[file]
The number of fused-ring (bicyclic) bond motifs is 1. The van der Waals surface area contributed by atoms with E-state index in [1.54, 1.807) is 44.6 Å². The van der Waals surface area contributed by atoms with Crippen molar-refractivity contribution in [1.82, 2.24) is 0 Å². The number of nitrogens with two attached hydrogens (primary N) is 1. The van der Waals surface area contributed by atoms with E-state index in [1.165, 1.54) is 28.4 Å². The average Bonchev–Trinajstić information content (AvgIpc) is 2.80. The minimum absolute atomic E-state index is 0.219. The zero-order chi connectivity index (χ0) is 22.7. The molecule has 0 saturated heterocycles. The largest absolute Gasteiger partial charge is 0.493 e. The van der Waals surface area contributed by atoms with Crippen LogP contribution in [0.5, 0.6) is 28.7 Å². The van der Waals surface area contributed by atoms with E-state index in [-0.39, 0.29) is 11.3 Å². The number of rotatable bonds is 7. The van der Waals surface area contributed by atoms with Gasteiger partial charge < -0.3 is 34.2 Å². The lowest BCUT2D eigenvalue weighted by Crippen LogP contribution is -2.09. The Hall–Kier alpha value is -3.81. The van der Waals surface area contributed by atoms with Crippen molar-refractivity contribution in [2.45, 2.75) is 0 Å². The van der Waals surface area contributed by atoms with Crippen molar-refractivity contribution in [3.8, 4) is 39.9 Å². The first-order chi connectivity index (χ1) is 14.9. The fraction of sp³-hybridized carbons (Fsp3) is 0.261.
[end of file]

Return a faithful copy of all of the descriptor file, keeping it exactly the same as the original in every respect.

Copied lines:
The number of fused-ring (bicyclic) bond motifs is 1. The van der Waals surface area contributed by atoms with E-state index in [1.54, 1.807) is 44.6 Å². The van der Waals surface area contributed by atoms with Crippen molar-refractivity contribution in [1.82, 2.24) is 0 Å². The number of nitrogens with two attached hydrogens (primary N) is 1. The van der Waals surface area contributed by atoms with E-state index in [1.165, 1.54) is 28.4 Å². The average Bonchev–Trinajstić information content (AvgIpc) is 2.80. The minimum absolute atomic E-state index is 0.219. The zero-order chi connectivity index (χ0) is 22.7. The molecule has 0 saturated heterocycles. The largest absolute Gasteiger partial charge is 0.493 e. The van der Waals surface area contributed by atoms with Crippen LogP contribution in [0.5, 0.6) is 28.7 Å². The van der Waals surface area contributed by atoms with E-state index in [-0.39, 0.29) is 11.3 Å². The number of rotatable bonds is 7. The van der Waals surface area contributed by atoms with Gasteiger partial charge < -0.3 is 34.2 Å². The lowest BCUT2D eigenvalue weighted by Crippen LogP contribution is -2.09. The Hall–Kier alpha value is -3.81. The van der Waals surface area contributed by atoms with Crippen molar-refractivity contribution in [2.45, 2.75) is 0 Å². The van der Waals surface area contributed by atoms with Crippen molar-refractivity contribution in [3.8, 4) is 39.9 Å². The first-order chi connectivity index (χ1) is 14.9. The fraction of sp³-hybridized carbons (Fsp3) is 0.261.